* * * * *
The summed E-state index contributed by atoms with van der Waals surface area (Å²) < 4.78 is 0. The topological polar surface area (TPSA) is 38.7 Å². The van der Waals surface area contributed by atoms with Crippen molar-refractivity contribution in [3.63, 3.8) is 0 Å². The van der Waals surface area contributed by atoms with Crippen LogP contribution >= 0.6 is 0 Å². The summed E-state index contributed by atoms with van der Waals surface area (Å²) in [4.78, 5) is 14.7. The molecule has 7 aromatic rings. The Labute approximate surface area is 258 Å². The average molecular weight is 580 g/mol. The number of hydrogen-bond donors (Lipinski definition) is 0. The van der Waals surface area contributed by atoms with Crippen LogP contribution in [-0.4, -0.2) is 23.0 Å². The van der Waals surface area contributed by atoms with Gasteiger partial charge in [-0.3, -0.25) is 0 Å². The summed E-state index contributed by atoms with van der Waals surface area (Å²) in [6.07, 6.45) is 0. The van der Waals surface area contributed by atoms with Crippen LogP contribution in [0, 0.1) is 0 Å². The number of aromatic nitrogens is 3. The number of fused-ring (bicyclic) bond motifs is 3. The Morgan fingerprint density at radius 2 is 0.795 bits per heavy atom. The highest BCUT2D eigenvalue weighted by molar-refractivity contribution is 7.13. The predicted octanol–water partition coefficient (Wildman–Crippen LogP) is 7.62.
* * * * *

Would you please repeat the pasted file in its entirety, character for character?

The summed E-state index contributed by atoms with van der Waals surface area (Å²) < 4.78 is 0. The topological polar surface area (TPSA) is 38.7 Å². The van der Waals surface area contributed by atoms with Crippen molar-refractivity contribution in [3.63, 3.8) is 0 Å². The van der Waals surface area contributed by atoms with Crippen LogP contribution >= 0.6 is 0 Å². The summed E-state index contributed by atoms with van der Waals surface area (Å²) in [4.78, 5) is 14.7. The molecule has 7 aromatic rings. The Labute approximate surface area is 258 Å². The average molecular weight is 580 g/mol. The number of hydrogen-bond donors (Lipinski definition) is 0. The van der Waals surface area contributed by atoms with Crippen LogP contribution in [-0.4, -0.2) is 23.0 Å². The van der Waals surface area contributed by atoms with Gasteiger partial charge in [-0.3, -0.25) is 0 Å². The summed E-state index contributed by atoms with van der Waals surface area (Å²) in [6.07, 6.45) is 0. The van der Waals surface area contributed by atoms with Crippen LogP contribution in [0, 0.1) is 0 Å². The number of aromatic nitrogens is 3. The number of fused-ring (bicyclic) bond motifs is 3. The Morgan fingerprint density at radius 2 is 0.795 bits per heavy atom. The highest BCUT2D eigenvalue weighted by molar-refractivity contribution is 7.13. The predicted octanol–water partition coefficient (Wildman–Crippen LogP) is 7.62.